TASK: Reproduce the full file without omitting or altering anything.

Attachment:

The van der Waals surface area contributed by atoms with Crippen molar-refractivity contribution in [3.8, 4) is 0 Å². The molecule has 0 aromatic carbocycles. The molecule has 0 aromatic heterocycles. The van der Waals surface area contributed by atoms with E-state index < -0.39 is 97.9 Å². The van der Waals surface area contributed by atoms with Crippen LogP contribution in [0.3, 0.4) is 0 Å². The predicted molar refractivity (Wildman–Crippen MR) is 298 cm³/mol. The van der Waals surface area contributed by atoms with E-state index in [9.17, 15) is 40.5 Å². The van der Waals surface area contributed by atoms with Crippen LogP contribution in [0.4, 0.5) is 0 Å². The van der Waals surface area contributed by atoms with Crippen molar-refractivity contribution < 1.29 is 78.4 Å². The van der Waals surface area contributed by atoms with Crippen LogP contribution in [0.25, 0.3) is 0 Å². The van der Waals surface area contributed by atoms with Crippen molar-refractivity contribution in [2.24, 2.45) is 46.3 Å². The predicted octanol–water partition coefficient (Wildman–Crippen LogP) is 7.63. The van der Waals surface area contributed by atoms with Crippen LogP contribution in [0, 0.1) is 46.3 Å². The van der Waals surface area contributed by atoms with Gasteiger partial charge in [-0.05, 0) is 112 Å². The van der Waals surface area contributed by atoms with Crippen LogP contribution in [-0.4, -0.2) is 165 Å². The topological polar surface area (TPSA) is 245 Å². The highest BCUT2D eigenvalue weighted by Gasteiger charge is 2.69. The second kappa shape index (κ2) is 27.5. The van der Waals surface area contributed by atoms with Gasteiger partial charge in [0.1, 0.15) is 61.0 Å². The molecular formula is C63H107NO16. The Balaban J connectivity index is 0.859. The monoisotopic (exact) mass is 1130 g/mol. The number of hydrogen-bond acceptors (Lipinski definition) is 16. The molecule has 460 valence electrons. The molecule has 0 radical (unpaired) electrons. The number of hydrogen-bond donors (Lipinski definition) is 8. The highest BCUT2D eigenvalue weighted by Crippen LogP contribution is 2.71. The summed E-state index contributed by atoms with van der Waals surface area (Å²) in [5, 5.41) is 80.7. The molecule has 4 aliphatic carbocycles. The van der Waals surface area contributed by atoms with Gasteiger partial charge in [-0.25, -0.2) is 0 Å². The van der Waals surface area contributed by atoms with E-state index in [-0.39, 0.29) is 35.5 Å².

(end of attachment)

The van der Waals surface area contributed by atoms with Crippen molar-refractivity contribution in [3.8, 4) is 0 Å². The molecule has 0 aromatic carbocycles. The molecule has 0 aromatic heterocycles. The van der Waals surface area contributed by atoms with E-state index < -0.39 is 97.9 Å². The van der Waals surface area contributed by atoms with Crippen LogP contribution in [0.3, 0.4) is 0 Å². The predicted molar refractivity (Wildman–Crippen MR) is 298 cm³/mol. The van der Waals surface area contributed by atoms with E-state index in [9.17, 15) is 40.5 Å². The van der Waals surface area contributed by atoms with Crippen LogP contribution in [0.4, 0.5) is 0 Å². The van der Waals surface area contributed by atoms with Crippen molar-refractivity contribution < 1.29 is 78.4 Å². The van der Waals surface area contributed by atoms with Crippen LogP contribution in [0.25, 0.3) is 0 Å². The van der Waals surface area contributed by atoms with Crippen molar-refractivity contribution in [2.24, 2.45) is 46.3 Å². The predicted octanol–water partition coefficient (Wildman–Crippen LogP) is 7.63. The van der Waals surface area contributed by atoms with Crippen LogP contribution in [0, 0.1) is 46.3 Å². The van der Waals surface area contributed by atoms with Gasteiger partial charge in [-0.05, 0) is 112 Å². The van der Waals surface area contributed by atoms with Crippen LogP contribution in [-0.4, -0.2) is 165 Å². The topological polar surface area (TPSA) is 245 Å². The highest BCUT2D eigenvalue weighted by Gasteiger charge is 2.69. The second kappa shape index (κ2) is 27.5. The van der Waals surface area contributed by atoms with Gasteiger partial charge in [0.1, 0.15) is 61.0 Å². The molecular formula is C63H107NO16. The Balaban J connectivity index is 0.859. The monoisotopic (exact) mass is 1130 g/mol. The number of hydrogen-bond acceptors (Lipinski definition) is 16. The molecule has 460 valence electrons. The molecule has 0 radical (unpaired) electrons. The number of hydrogen-bond donors (Lipinski definition) is 8. The highest BCUT2D eigenvalue weighted by Crippen LogP contribution is 2.71. The summed E-state index contributed by atoms with van der Waals surface area (Å²) in [5, 5.41) is 80.7. The molecule has 4 aliphatic carbocycles. The van der Waals surface area contributed by atoms with Gasteiger partial charge in [-0.25, -0.2) is 0 Å². The van der Waals surface area contributed by atoms with E-state index in [-0.39, 0.29) is 35.5 Å².